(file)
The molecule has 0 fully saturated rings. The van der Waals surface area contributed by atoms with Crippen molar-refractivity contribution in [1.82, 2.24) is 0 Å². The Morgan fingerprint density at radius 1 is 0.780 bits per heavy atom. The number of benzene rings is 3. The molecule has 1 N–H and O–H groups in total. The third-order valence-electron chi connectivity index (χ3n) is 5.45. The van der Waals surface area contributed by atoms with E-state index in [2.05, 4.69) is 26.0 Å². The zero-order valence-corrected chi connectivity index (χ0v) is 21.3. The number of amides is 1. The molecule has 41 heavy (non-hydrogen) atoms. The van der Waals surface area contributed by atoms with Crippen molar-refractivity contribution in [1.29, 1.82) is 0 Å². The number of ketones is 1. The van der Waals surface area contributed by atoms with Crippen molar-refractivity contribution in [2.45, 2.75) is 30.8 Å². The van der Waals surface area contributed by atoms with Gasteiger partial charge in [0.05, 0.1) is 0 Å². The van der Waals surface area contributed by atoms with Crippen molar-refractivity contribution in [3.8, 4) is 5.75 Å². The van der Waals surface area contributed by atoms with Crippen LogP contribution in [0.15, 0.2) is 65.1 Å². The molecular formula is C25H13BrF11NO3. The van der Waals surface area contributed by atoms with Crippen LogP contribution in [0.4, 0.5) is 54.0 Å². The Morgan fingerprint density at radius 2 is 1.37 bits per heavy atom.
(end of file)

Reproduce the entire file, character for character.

The molecule has 0 fully saturated rings. The van der Waals surface area contributed by atoms with Crippen molar-refractivity contribution in [1.82, 2.24) is 0 Å². The Morgan fingerprint density at radius 1 is 0.780 bits per heavy atom. The number of benzene rings is 3. The molecule has 1 N–H and O–H groups in total. The third-order valence-electron chi connectivity index (χ3n) is 5.45. The van der Waals surface area contributed by atoms with E-state index in [2.05, 4.69) is 26.0 Å². The zero-order valence-corrected chi connectivity index (χ0v) is 21.3. The number of amides is 1. The molecule has 41 heavy (non-hydrogen) atoms. The van der Waals surface area contributed by atoms with Crippen molar-refractivity contribution in [1.29, 1.82) is 0 Å². The number of ketones is 1. The van der Waals surface area contributed by atoms with Crippen molar-refractivity contribution in [2.45, 2.75) is 30.8 Å². The van der Waals surface area contributed by atoms with Gasteiger partial charge in [0.05, 0.1) is 0 Å². The van der Waals surface area contributed by atoms with Crippen molar-refractivity contribution in [3.8, 4) is 5.75 Å². The van der Waals surface area contributed by atoms with Crippen LogP contribution in [0.15, 0.2) is 65.1 Å². The molecular formula is C25H13BrF11NO3. The van der Waals surface area contributed by atoms with Crippen LogP contribution in [0.4, 0.5) is 54.0 Å². The Morgan fingerprint density at radius 2 is 1.37 bits per heavy atom.